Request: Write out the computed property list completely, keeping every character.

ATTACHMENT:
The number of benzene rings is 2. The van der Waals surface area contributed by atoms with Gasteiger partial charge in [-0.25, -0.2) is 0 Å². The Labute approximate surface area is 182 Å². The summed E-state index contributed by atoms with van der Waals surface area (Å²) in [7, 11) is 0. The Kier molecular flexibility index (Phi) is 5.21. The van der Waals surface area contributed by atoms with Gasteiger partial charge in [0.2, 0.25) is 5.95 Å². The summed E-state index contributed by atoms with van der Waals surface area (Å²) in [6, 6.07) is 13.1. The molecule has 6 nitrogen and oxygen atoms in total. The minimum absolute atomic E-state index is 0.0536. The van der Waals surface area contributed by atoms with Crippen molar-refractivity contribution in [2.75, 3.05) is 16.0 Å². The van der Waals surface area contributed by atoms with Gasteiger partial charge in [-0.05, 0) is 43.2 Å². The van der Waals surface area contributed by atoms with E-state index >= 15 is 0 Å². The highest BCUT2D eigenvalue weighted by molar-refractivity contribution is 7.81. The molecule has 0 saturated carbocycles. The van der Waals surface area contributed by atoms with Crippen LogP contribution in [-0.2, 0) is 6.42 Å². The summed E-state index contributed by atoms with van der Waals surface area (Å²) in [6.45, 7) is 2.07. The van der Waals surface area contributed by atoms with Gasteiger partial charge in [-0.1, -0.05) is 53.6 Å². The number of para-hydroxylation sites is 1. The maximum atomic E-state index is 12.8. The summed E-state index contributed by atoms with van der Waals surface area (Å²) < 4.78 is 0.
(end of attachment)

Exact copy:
The number of benzene rings is 2. The van der Waals surface area contributed by atoms with Gasteiger partial charge in [-0.25, -0.2) is 0 Å². The Labute approximate surface area is 182 Å². The summed E-state index contributed by atoms with van der Waals surface area (Å²) in [7, 11) is 0. The Kier molecular flexibility index (Phi) is 5.21. The van der Waals surface area contributed by atoms with Gasteiger partial charge in [0.2, 0.25) is 5.95 Å². The summed E-state index contributed by atoms with van der Waals surface area (Å²) in [6, 6.07) is 13.1. The molecule has 6 nitrogen and oxygen atoms in total. The minimum absolute atomic E-state index is 0.0536. The van der Waals surface area contributed by atoms with Crippen molar-refractivity contribution in [2.75, 3.05) is 16.0 Å². The van der Waals surface area contributed by atoms with Gasteiger partial charge in [-0.05, 0) is 43.2 Å². The van der Waals surface area contributed by atoms with E-state index >= 15 is 0 Å². The highest BCUT2D eigenvalue weighted by molar-refractivity contribution is 7.81. The molecule has 0 saturated carbocycles. The van der Waals surface area contributed by atoms with Crippen LogP contribution in [-0.2, 0) is 6.42 Å². The summed E-state index contributed by atoms with van der Waals surface area (Å²) in [6.45, 7) is 2.07. The van der Waals surface area contributed by atoms with Gasteiger partial charge in [-0.1, -0.05) is 53.6 Å². The number of para-hydroxylation sites is 1. The maximum atomic E-state index is 12.8. The summed E-state index contributed by atoms with van der Waals surface area (Å²) < 4.78 is 0.